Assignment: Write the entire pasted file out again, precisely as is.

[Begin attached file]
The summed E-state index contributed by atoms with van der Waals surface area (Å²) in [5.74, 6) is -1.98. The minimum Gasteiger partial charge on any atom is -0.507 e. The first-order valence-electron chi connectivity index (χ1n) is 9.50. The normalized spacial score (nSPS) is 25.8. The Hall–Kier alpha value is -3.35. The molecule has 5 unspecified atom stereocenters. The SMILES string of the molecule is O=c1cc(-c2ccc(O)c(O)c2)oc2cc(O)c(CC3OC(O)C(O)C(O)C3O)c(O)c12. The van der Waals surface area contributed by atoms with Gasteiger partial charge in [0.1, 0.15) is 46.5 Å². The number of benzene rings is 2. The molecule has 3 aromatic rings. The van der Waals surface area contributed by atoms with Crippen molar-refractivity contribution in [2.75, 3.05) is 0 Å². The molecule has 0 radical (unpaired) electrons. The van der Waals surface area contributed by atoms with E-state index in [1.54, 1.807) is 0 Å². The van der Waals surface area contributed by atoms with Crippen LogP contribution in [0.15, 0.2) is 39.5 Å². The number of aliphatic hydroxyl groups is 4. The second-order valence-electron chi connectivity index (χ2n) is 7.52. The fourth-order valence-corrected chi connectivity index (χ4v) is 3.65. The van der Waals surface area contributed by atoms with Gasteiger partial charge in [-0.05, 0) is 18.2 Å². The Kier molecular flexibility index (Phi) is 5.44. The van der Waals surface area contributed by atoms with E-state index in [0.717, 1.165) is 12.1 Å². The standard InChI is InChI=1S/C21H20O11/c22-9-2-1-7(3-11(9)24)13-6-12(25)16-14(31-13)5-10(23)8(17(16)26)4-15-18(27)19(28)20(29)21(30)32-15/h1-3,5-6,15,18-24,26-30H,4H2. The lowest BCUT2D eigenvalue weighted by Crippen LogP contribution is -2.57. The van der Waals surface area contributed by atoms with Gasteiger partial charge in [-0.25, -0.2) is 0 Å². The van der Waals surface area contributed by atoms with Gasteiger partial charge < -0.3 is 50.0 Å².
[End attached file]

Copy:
The summed E-state index contributed by atoms with van der Waals surface area (Å²) in [5.74, 6) is -1.98. The minimum Gasteiger partial charge on any atom is -0.507 e. The first-order valence-electron chi connectivity index (χ1n) is 9.50. The normalized spacial score (nSPS) is 25.8. The Hall–Kier alpha value is -3.35. The molecule has 5 unspecified atom stereocenters. The SMILES string of the molecule is O=c1cc(-c2ccc(O)c(O)c2)oc2cc(O)c(CC3OC(O)C(O)C(O)C3O)c(O)c12. The van der Waals surface area contributed by atoms with Gasteiger partial charge in [0.1, 0.15) is 46.5 Å². The number of benzene rings is 2. The molecule has 3 aromatic rings. The van der Waals surface area contributed by atoms with Crippen molar-refractivity contribution in [2.75, 3.05) is 0 Å². The molecule has 0 radical (unpaired) electrons. The van der Waals surface area contributed by atoms with E-state index in [1.54, 1.807) is 0 Å². The van der Waals surface area contributed by atoms with Crippen LogP contribution in [0.15, 0.2) is 39.5 Å². The number of aliphatic hydroxyl groups is 4. The second-order valence-electron chi connectivity index (χ2n) is 7.52. The fourth-order valence-corrected chi connectivity index (χ4v) is 3.65. The van der Waals surface area contributed by atoms with Gasteiger partial charge in [-0.05, 0) is 18.2 Å². The Kier molecular flexibility index (Phi) is 5.44. The van der Waals surface area contributed by atoms with E-state index in [0.717, 1.165) is 12.1 Å². The standard InChI is InChI=1S/C21H20O11/c22-9-2-1-7(3-11(9)24)13-6-12(25)16-14(31-13)5-10(23)8(17(16)26)4-15-18(27)19(28)20(29)21(30)32-15/h1-3,5-6,15,18-24,26-30H,4H2. The lowest BCUT2D eigenvalue weighted by Crippen LogP contribution is -2.57. The van der Waals surface area contributed by atoms with Gasteiger partial charge in [-0.25, -0.2) is 0 Å². The van der Waals surface area contributed by atoms with Gasteiger partial charge < -0.3 is 50.0 Å².